More action is needed to bring empty Crawley shops back into use - according to Conservative councillors.
Chancellor George Osborne announced a major shake-up to the way business rates are spent earlier this month, which could see local authorities keep all the receipts rather than passing half back to central Government and also gain the ability to lower them.
The move was welcomed by Crawley Borough Council’s Conservative Group as it claims areas with a ‘dynamic and growing economy’ such as Crawley ‘disproportionately lose out through the current system’.
Duncan Crow (Con, Furnace Green), leader of the Conservative Group at CBC, has submitted a motion due to be discussed next week which calls on the council to look at options arising from the business rates changes to boost both the local economy and town centre.
Mr Crow said: “My Conservative colleagues and I did very well in bringing the £3m Queens Square regeneration scheme forward, but many people ask why the current Labour council doesn’t do more to bring the empty shops in the town centre back into use?
“Having local control over business rates will give us options to lower business rates that could help bring these empty shops back into use and improve our town centre for everyone.
“The council needs to look at the bigger picture to improve the town centre and not just at how much money the council will generate for itself.”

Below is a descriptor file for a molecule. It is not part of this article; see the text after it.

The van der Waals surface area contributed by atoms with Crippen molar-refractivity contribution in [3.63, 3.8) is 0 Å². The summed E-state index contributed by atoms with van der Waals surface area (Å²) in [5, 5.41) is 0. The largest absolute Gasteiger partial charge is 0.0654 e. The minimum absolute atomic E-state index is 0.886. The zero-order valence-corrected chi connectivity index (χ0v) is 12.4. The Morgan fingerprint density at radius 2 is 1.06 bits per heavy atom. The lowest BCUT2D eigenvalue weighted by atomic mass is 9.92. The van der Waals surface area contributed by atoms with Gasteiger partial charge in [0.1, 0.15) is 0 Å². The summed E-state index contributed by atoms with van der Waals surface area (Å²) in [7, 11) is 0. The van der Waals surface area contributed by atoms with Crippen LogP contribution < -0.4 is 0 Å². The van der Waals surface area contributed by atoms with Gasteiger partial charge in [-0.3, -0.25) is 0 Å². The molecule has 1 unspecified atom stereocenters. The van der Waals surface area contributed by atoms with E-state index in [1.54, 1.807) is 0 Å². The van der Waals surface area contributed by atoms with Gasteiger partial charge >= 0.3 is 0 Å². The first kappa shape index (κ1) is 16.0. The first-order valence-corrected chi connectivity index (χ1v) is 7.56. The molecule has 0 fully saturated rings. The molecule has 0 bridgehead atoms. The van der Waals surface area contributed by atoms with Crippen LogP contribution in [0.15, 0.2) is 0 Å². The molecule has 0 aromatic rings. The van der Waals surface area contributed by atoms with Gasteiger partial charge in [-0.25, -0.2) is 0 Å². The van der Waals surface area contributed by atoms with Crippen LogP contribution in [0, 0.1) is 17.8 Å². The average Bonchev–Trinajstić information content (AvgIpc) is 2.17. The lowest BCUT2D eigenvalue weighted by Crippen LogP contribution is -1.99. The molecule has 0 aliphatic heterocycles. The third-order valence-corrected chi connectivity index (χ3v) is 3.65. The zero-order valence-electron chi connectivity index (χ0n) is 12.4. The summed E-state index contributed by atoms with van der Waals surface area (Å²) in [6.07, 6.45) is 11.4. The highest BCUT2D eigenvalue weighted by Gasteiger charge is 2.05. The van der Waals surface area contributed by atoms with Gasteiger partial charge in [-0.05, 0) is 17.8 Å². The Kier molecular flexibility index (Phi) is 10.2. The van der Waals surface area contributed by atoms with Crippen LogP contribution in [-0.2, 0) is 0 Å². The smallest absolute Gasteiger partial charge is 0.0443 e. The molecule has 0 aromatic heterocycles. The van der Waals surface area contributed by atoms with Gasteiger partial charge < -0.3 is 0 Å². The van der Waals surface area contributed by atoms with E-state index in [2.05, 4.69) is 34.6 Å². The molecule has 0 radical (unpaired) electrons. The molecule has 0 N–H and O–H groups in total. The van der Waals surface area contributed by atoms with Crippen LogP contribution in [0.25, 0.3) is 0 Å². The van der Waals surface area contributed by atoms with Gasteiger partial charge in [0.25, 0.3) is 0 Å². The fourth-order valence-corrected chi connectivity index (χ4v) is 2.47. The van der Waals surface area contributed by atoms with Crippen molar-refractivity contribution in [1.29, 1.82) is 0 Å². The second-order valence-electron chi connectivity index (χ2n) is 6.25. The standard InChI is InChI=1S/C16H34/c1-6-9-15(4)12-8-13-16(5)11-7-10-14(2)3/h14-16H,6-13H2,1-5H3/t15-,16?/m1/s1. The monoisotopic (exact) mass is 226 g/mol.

Last week Peter Smith, CBC’s cabinet member for economic development, gave ‘qualified support’ to the business rates changes, as Crawley generates a large proportion of business rates in the area.
But he said it ‘would not be the first time that a big promise turns out to be less money for Crawley’.
Mr Crow’s notice of motion reads: “Local business rates are set by central government at a uniform national rate.
“They are collected by local councils and transferred to central government to be distributed back out across the country. Local councils such as Crawley Borough Council, which represent areas with a dynamic and growing local economy, disproportionately lose out through the current system.
“As a local authority that welcomes the transfer of decision-making powers from central to local government, this council resolves to:
1. Write to the Local Government Association to state its support for the principles of greater local retention of locally-collected business rates and of greater local control over the setting of business rates;
2. Carefully examine the detail of the proposal in the Chancellor of the Exchequer’s Autumn Statement to change the business rates regime and as a result of these changes, look for potential opportunities to benefit the local economy;
3. Consult with the Crawley business community to seek their views on the proposals to change the business rates regime and on the current levels of business rates payable;
4. Explore the potential that lowering business rates could have on reducing the number of empty shops in Crawley town centre.”
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